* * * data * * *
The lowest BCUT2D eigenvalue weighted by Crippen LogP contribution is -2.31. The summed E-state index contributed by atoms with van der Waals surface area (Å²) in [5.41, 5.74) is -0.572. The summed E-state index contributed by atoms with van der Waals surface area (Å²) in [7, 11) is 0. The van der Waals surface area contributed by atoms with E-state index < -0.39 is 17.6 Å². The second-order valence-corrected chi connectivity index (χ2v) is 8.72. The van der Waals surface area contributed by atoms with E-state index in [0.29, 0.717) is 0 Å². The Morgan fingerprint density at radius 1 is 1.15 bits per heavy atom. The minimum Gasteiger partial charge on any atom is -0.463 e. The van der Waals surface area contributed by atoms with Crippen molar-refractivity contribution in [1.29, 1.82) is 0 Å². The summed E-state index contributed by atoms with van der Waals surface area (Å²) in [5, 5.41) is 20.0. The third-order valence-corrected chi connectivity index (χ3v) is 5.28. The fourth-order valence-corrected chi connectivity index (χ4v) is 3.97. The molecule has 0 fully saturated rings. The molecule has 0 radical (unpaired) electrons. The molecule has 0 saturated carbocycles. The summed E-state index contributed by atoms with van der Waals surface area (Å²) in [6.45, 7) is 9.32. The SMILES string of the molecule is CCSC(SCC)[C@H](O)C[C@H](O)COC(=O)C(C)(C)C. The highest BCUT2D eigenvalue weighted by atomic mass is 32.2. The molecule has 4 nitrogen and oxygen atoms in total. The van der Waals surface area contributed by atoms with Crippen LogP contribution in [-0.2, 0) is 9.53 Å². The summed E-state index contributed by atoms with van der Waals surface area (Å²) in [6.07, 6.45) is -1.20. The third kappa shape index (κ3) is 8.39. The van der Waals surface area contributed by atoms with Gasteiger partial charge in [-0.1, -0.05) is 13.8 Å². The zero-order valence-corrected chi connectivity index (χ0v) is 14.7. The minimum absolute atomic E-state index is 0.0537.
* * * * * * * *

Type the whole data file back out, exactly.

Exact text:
The lowest BCUT2D eigenvalue weighted by Crippen LogP contribution is -2.31. The summed E-state index contributed by atoms with van der Waals surface area (Å²) in [5.41, 5.74) is -0.572. The summed E-state index contributed by atoms with van der Waals surface area (Å²) in [7, 11) is 0. The van der Waals surface area contributed by atoms with E-state index < -0.39 is 17.6 Å². The second-order valence-corrected chi connectivity index (χ2v) is 8.72. The van der Waals surface area contributed by atoms with E-state index in [0.29, 0.717) is 0 Å². The Morgan fingerprint density at radius 1 is 1.15 bits per heavy atom. The minimum Gasteiger partial charge on any atom is -0.463 e. The van der Waals surface area contributed by atoms with Crippen molar-refractivity contribution in [1.29, 1.82) is 0 Å². The summed E-state index contributed by atoms with van der Waals surface area (Å²) in [5, 5.41) is 20.0. The third-order valence-corrected chi connectivity index (χ3v) is 5.28. The fourth-order valence-corrected chi connectivity index (χ4v) is 3.97. The molecule has 0 fully saturated rings. The molecule has 0 radical (unpaired) electrons. The molecule has 0 saturated carbocycles. The summed E-state index contributed by atoms with van der Waals surface area (Å²) in [6.45, 7) is 9.32. The SMILES string of the molecule is CCSC(SCC)[C@H](O)C[C@H](O)COC(=O)C(C)(C)C. The highest BCUT2D eigenvalue weighted by atomic mass is 32.2. The molecule has 4 nitrogen and oxygen atoms in total. The van der Waals surface area contributed by atoms with Crippen LogP contribution in [-0.2, 0) is 9.53 Å². The summed E-state index contributed by atoms with van der Waals surface area (Å²) in [6.07, 6.45) is -1.20. The third kappa shape index (κ3) is 8.39. The van der Waals surface area contributed by atoms with Gasteiger partial charge in [-0.1, -0.05) is 13.8 Å². The zero-order valence-corrected chi connectivity index (χ0v) is 14.7. The minimum absolute atomic E-state index is 0.0537.